In Conversation - Qwynn Garrett speaks with Herb Williams for the Young Art Writers Project

Published September 27th 2023
Interview by Qwynn Garrett

Unite, 2008, 48’’ x 48’’

Nashville artist, Herb Williams, discusses his life of art making and his journey to creating recognizable work across the country. Known for his life-size and larger sculptures seemingly composed of whole wax crayons, Williams encourages young artists to experiment and for creative communities to collaborate with one another.

In his upcoming series of works, Selfree, Williams creates an experience that invites you to become involved with the exhibition’s monochromatic environment. In response to Yayoi Kusama’s Infinity Mirror Rooms, and the general nature of making art your “photo-op,” Selfree immerses you in the act of observation.

Herb Williams at work - photo courtesy of the artist

Below is a statement from the artist:

In this installation, Selfree, the artist explores the oversaturation of shades in single values of individual colors in a space using iconic objects to alter the viewer's future perception of color and invites the viewer to become a part of the work itself. The thousands of crayons used to create each of the objects also have a very specific scent which strongly tie into early memories which create a diverging pathway to the traditional senses of perception. Artwork that appeals to more than one of the senses would typically label this creation Fluxus in the genre of art. However, using these senses to question the act of perception itself makes this genre of art something new the artist is calling "Selfree". The artist invites the viewer to dress in the color of a single shade, in this room blue, to become a part of the artwork itself and lose all sense of self and ego so that the viewer may truly experience the work and become a part of it.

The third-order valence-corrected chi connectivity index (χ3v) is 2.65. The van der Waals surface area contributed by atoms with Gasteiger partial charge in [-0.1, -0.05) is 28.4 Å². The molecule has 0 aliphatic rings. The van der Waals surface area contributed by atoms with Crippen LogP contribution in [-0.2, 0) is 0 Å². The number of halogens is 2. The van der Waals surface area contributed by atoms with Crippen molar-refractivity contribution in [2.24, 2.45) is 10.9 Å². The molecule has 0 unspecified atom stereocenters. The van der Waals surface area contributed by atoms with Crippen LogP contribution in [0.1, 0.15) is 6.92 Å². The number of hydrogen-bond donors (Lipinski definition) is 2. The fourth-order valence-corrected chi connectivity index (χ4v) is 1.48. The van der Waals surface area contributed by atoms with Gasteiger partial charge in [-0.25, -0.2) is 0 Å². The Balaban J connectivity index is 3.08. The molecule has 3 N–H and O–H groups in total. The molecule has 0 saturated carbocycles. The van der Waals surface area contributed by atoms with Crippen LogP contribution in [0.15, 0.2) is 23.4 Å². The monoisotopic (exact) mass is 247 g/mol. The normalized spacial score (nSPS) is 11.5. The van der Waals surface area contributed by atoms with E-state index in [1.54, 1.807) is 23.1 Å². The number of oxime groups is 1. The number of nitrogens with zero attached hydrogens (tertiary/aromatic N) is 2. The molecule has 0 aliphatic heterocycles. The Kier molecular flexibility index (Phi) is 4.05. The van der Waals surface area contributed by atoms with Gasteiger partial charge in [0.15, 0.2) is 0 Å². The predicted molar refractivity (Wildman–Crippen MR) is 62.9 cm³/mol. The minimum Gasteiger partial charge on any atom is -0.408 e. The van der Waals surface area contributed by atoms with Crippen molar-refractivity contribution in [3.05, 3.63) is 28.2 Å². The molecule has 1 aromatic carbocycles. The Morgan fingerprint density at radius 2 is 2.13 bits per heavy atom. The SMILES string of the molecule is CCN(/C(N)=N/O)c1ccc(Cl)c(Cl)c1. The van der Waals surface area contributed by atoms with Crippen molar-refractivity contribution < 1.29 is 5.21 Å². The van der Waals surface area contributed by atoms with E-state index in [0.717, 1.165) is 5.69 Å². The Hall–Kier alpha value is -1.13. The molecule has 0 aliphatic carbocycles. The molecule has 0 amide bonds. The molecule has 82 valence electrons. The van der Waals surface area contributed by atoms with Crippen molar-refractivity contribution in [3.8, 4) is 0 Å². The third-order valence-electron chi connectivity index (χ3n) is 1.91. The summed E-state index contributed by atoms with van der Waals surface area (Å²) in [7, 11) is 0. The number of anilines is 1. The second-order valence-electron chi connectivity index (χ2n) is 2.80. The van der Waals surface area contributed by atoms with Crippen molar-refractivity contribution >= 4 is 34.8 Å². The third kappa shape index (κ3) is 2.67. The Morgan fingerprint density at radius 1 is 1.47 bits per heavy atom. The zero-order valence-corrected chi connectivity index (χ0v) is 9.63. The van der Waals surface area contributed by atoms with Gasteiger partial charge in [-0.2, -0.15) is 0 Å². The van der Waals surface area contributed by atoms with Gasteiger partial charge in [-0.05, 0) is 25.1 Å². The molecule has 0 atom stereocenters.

As Herb’s intern, I get to work alongside him and understand how work as an artist gets done. As an interviewer, we get to learn more about why he makes his work, what he’s done to get here, and how the “Crayon Man” will evolve.

Interview from September 14th, 2023 between Herb Williams and Qwynn Garrett

QG: Tell me about Alabama, and the beginnings of your involvement with art. How did that community influence your work?

HW: Alabama is a great to be from, but it's a tough place to exist as an artist. Growing up, I was born in Montgomery, Alabama, and grew up in Prattville, a tiny little town. As a child, I loved to color, I loved to draw. I won my first little art competition in kindergarten. They put some mosaic I made out of paper up in our local strip mall, where I got my hair cut, and that set me on a path. As a child, I would always carry around -I didn’t really fit in doing anything…. My mom had to tell me this later, but people would refer to me as “the kid who would carry around the fruitcake tin.” I’m old enough where you would get a fruitcake for Christmas, then save the tin because it’s so nice. People used it as a doorstop, but I put all my leftover crayons in there. I would use them down to the nubs, because we weren’t rich, and could only afford to buy a pack of 8, or 16, or 24 every now and then. So I would have to use them for as long as I could, and I would just carry around this fruitcake tin of little pieces of crayons with me wherever I went, because I was always drawing.

I did that for a long while. We moved when I was in [fifth or sixth] grade, to a house outside of the city. It had several cliffs of red dirt. The whole of Alabama is full of red clay, but there were cliffs here that would wash down with the rain, and I would go out there with just a spoon and a dinner knife, carve all kinds of figures and animals and strange things into the red clay. Then it would wash away with the next rain, so I would have my own little wall of art for a little while. I guess it was a pre- form of a pop up.